I found an AWS demo tile (similar to the example above), clicked and ended up with a light explanation of how to add an AWS environment to my monitoring ecosystem (https://help.ruxit.com/pages/viewpage.action?pageId=9994248). They offer key based or role based access to your AWS tenant. Basically what they need you to do is these 3 steps:

  1. Create either a role or a user (for use of access key based connection)
  2. Apply the respective AWS policy to that role/user
  3. Create a new cloud monitoring instance within Ruxit and connect it to that newly created AWS resource from step 1

Right after having executed the steps, the aforementioned demo tiled changed into displaying real data and my AWS resources showed up (note, that the example below already contains RDS, which I added at a later stage; the cool thing here was, that that was added fully unattended as soon as I had created it in AWS).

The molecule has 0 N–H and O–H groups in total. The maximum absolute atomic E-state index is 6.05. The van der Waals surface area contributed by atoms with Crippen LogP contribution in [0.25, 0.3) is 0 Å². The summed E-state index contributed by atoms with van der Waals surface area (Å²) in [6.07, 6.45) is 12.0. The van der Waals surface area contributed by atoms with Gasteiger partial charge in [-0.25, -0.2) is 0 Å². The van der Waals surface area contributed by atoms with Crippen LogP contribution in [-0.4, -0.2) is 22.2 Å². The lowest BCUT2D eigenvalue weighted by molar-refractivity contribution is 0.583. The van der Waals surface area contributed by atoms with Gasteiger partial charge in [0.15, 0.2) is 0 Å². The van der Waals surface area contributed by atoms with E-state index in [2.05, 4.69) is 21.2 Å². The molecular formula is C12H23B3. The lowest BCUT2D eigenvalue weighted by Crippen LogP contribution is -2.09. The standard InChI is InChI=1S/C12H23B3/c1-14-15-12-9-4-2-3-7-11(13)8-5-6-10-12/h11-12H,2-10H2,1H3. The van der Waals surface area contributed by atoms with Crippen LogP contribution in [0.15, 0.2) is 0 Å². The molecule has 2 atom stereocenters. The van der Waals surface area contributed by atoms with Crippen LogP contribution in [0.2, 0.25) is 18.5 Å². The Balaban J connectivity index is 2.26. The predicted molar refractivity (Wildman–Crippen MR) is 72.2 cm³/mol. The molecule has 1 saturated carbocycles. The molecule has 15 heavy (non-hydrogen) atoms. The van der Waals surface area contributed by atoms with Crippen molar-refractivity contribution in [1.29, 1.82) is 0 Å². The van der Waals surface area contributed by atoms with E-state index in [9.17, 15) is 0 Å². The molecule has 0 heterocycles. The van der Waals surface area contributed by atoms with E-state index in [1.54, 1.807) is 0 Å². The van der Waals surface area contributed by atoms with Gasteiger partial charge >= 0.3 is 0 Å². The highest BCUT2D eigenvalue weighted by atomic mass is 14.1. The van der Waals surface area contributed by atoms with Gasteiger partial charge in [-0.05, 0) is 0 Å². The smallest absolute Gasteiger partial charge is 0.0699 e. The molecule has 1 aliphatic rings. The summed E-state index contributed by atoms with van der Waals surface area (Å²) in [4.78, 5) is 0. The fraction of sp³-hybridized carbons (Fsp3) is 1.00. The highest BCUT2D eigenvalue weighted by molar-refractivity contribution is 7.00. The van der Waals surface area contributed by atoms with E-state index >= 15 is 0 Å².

Ruxit AWS monitoring overview

Ruxit AWS monitoring overview

Ruxit essentially monitors everything within AWS which you can put a CloudWatch metric on – which is a fair lot, indeed.

So, next step clearly was to seek the same capability within newRelic. As far as I could work out, newRelic’s approach here is to offer plugins – and newRelic’s plugin ecosystem is vast. That may mean, that there’s a whole lot of possibilities for integrating monitoring into the respective IT landscape (whatever it may be); however, one may consider the process to add plugin after plugin (until the whole landscape is covered) a bit cumbersome. Here’s a list of AWS plugins with newRelic:

newRelic plugins for AWS

newRelic plugins for AWS

newRelic plugins for AWS

newRelic plugins for AWS

Add APM